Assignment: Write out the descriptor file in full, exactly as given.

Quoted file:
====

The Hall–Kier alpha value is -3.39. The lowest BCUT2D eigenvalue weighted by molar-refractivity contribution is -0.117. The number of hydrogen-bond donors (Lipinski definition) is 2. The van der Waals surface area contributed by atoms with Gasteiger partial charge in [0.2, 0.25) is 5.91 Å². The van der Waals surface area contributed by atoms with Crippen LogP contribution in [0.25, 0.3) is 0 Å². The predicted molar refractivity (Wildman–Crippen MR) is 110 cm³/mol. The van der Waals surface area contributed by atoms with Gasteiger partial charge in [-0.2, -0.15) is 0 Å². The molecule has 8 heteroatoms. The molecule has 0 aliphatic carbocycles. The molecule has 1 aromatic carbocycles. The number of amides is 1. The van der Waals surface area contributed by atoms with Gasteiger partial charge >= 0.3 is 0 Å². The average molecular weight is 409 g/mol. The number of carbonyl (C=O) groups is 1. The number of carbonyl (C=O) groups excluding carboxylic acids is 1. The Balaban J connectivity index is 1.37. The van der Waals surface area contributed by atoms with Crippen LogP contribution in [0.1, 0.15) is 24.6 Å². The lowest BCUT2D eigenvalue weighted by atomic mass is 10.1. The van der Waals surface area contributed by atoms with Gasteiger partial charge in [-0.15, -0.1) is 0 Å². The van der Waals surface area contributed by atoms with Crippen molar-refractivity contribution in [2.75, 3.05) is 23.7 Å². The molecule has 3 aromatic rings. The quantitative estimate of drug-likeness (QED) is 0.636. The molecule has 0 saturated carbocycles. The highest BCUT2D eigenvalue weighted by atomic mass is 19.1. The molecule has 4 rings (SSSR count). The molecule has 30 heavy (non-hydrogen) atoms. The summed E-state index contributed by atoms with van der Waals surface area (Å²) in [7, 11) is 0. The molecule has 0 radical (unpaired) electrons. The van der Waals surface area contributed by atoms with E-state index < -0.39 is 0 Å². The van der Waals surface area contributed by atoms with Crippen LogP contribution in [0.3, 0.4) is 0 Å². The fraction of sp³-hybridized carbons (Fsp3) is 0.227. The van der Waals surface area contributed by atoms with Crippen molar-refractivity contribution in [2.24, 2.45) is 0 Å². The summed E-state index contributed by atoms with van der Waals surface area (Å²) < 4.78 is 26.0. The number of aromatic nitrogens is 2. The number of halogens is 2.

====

The Hall–Kier alpha value is -3.39. The lowest BCUT2D eigenvalue weighted by molar-refractivity contribution is -0.117. The number of hydrogen-bond donors (Lipinski definition) is 2. The van der Waals surface area contributed by atoms with Gasteiger partial charge in [0.2, 0.25) is 5.91 Å². The van der Waals surface area contributed by atoms with Crippen LogP contribution in [0.25, 0.3) is 0 Å². The predicted molar refractivity (Wildman–Crippen MR) is 110 cm³/mol. The van der Waals surface area contributed by atoms with Gasteiger partial charge in [-0.2, -0.15) is 0 Å². The molecule has 8 heteroatoms. The molecule has 0 aliphatic carbocycles. The molecule has 1 aromatic carbocycles. The number of amides is 1. The van der Waals surface area contributed by atoms with Gasteiger partial charge >= 0.3 is 0 Å². The average molecular weight is 409 g/mol. The number of carbonyl (C=O) groups is 1. The number of carbonyl (C=O) groups excluding carboxylic acids is 1. The Balaban J connectivity index is 1.37. The van der Waals surface area contributed by atoms with Crippen LogP contribution in [0.1, 0.15) is 24.6 Å². The lowest BCUT2D eigenvalue weighted by atomic mass is 10.1. The van der Waals surface area contributed by atoms with Gasteiger partial charge in [-0.15, -0.1) is 0 Å². The van der Waals surface area contributed by atoms with Crippen molar-refractivity contribution in [2.75, 3.05) is 23.7 Å². The molecule has 3 aromatic rings. The quantitative estimate of drug-likeness (QED) is 0.636. The molecule has 0 saturated carbocycles. The highest BCUT2D eigenvalue weighted by atomic mass is 19.1. The molecule has 4 rings (SSSR count). The molecule has 30 heavy (non-hydrogen) atoms. The summed E-state index contributed by atoms with van der Waals surface area (Å²) in [7, 11) is 0. The molecule has 0 radical (unpaired) electrons. The van der Waals surface area contributed by atoms with E-state index < -0.39 is 0 Å². The van der Waals surface area contributed by atoms with Crippen LogP contribution in [0.3, 0.4) is 0 Å². The fraction of sp³-hybridized carbons (Fsp3) is 0.227. The van der Waals surface area contributed by atoms with Crippen molar-refractivity contribution in [2.24, 2.45) is 0 Å². The summed E-state index contributed by atoms with van der Waals surface area (Å²) < 4.78 is 26.0. The number of aromatic nitrogens is 2. The number of halogens is 2.